What is the Hawthorne effect?

Uncertainty and Misinformation

Tl;dr: The Hawthorne effect is when people behave differently because they know they are being watched.

The Hawthorne effect can impact our behaviors, including health habits, as well as scientific study results. We can use the Hawthorne effect to our benefit when we are seeking to make changes in our lives.

Picture this: Your friend works at a company doing data entry. They are on the computer all the time and their computer and back faces the wall (people can’t see what’s on the screen!). Maybe your friend shares with you that from time to time, they like to check social media for all the hot celebrity gossip while at work. However, the office recently reconfigured the desks and now the computer screen is facing towards their coworkers. They sadly share with you that they no longer know the latest hashtag trends. They stopped using social media at work because others can see what they are doing.

This is an everyday example of the Hawthorne effect. The Hawthorne effect occurs when people change their behavior because they know someone else is watching. This effect was first identified in a study at the Hawthorne Works, a Western Electric plant in Illinois. The researchers wanted to know if changing working conditions, like lighting, impacted productivity. They found that any change in the environment improved productivity (even ones that should make it harder to work, like reducing the lighting) and these improvements disappeared as soon as the experiments were over. They concluded that productivity improved simply because the workers were being watched. This became known as the Hawthorne effect. While this study had some flaws and the results may have been overstated, it is generally accepted that observation does have some impact on behaviors of individuals both in research and in day to day life.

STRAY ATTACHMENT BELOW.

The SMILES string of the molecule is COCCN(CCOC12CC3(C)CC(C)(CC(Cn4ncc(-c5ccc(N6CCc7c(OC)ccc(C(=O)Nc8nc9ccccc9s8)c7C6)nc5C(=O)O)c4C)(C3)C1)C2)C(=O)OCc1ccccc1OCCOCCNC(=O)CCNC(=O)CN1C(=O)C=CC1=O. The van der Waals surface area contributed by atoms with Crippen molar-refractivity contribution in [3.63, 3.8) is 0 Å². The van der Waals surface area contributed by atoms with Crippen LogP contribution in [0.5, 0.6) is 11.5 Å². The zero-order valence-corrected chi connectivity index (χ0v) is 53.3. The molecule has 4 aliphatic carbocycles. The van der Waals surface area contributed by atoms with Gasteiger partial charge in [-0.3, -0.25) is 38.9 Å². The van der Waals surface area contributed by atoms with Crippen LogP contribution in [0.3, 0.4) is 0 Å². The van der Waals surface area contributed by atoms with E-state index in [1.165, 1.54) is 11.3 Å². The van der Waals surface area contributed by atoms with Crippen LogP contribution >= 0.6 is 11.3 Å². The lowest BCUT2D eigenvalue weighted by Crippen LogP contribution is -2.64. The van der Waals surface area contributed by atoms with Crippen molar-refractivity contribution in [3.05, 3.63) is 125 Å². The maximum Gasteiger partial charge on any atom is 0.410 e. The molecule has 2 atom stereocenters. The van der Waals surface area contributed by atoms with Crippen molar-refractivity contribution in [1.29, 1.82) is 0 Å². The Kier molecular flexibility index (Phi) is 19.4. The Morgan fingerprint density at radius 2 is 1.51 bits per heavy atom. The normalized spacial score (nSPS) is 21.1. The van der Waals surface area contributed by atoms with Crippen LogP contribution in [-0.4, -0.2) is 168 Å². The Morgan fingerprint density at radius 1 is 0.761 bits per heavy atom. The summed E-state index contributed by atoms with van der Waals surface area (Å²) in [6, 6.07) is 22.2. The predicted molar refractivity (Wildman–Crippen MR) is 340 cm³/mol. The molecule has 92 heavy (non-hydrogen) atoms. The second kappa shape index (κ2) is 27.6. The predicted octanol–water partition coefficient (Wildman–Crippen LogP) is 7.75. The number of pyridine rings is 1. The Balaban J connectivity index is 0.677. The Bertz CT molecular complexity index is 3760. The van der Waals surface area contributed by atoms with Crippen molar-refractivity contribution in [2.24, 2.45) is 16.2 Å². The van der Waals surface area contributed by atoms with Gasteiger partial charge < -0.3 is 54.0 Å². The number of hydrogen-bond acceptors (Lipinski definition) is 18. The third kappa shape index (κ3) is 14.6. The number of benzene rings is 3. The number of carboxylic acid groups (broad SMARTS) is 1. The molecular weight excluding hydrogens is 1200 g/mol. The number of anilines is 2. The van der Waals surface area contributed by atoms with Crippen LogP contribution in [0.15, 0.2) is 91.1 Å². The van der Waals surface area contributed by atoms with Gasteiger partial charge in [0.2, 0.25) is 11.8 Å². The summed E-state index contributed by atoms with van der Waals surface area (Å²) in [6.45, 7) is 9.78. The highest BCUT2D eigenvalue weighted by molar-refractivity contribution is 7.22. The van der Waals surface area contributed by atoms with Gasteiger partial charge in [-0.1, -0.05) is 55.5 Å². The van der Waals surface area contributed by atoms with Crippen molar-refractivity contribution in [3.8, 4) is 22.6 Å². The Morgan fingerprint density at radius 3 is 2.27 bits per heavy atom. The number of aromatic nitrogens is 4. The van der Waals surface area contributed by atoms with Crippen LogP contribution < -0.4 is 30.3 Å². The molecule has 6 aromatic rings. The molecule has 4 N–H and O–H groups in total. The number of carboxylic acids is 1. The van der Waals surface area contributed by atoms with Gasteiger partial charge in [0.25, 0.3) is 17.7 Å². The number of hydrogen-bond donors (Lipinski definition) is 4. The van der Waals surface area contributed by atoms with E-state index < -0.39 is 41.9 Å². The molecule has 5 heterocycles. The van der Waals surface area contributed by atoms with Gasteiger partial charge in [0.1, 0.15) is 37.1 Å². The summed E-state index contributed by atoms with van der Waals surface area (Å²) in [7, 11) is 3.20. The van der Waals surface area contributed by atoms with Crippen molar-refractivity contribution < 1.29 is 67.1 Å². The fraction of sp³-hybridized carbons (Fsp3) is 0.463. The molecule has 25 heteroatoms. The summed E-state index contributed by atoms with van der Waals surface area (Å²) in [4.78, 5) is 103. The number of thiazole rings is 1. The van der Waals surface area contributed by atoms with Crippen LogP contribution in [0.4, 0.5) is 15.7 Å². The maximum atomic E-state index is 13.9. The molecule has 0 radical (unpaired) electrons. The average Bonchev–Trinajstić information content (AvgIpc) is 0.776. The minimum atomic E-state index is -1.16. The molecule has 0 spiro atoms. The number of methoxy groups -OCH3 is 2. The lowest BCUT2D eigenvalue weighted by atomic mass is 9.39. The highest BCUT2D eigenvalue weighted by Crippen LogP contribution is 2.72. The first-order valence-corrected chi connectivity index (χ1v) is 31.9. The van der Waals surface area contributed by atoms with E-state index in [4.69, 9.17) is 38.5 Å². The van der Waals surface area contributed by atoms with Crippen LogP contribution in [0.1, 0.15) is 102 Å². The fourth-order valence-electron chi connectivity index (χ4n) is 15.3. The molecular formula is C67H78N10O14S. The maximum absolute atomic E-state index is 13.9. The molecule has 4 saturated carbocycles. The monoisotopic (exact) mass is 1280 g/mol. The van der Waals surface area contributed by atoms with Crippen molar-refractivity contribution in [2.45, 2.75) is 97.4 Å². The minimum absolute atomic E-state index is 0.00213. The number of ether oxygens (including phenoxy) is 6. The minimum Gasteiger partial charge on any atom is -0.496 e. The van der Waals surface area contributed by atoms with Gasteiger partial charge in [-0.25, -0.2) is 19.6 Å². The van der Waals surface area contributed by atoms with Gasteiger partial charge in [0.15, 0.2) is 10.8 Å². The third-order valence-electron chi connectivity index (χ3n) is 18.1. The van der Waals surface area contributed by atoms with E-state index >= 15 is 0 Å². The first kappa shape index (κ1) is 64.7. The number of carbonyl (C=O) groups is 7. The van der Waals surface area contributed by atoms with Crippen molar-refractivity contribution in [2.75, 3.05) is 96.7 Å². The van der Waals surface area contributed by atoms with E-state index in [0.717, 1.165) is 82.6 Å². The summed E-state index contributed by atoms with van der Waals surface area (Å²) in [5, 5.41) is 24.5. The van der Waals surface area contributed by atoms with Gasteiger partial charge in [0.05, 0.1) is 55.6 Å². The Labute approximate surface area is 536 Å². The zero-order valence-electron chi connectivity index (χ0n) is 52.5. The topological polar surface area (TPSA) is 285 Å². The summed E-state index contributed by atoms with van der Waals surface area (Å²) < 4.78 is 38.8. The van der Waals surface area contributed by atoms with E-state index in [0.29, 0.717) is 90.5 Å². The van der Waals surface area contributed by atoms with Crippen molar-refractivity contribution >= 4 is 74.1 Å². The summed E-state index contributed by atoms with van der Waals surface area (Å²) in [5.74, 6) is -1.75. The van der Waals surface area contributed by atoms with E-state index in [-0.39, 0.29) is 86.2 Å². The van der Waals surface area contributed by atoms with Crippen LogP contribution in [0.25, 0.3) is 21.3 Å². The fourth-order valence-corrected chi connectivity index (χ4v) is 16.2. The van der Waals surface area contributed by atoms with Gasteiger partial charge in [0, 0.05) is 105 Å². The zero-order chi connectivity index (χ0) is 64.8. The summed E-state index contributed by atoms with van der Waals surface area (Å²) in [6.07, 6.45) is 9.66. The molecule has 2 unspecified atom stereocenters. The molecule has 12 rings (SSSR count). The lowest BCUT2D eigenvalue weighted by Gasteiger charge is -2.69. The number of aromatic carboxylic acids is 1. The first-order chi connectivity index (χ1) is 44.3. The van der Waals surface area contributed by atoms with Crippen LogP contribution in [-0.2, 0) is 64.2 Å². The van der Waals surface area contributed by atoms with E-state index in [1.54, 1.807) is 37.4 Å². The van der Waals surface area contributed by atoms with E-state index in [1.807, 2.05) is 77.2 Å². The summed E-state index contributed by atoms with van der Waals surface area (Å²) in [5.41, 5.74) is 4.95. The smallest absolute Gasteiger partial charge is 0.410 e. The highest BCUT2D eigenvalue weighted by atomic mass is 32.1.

Researchers work to minimize the Hawthorne effect in clinical trials by using hidden observation methods (when ethical), but we can use the Hawthorne effect to our advantage when trying to make lifestyle or behavior changes. Having an accountability buddy with regular check ins can help us stick to our goals. By keeping an eye on things, we are more likely to change our behavior because our buddy is watching. We want to impress, not let them down! Writing down goals and keeping logs of the behaviors we are addressing (like dietary changes or exercise) can also help! Coaches and mentors are another way to steer the Hawthorne effect to our benefit.

Stay safe. Stay well.

Those Nerdy Girls


Catalog of of Bias: Hawthorne effect

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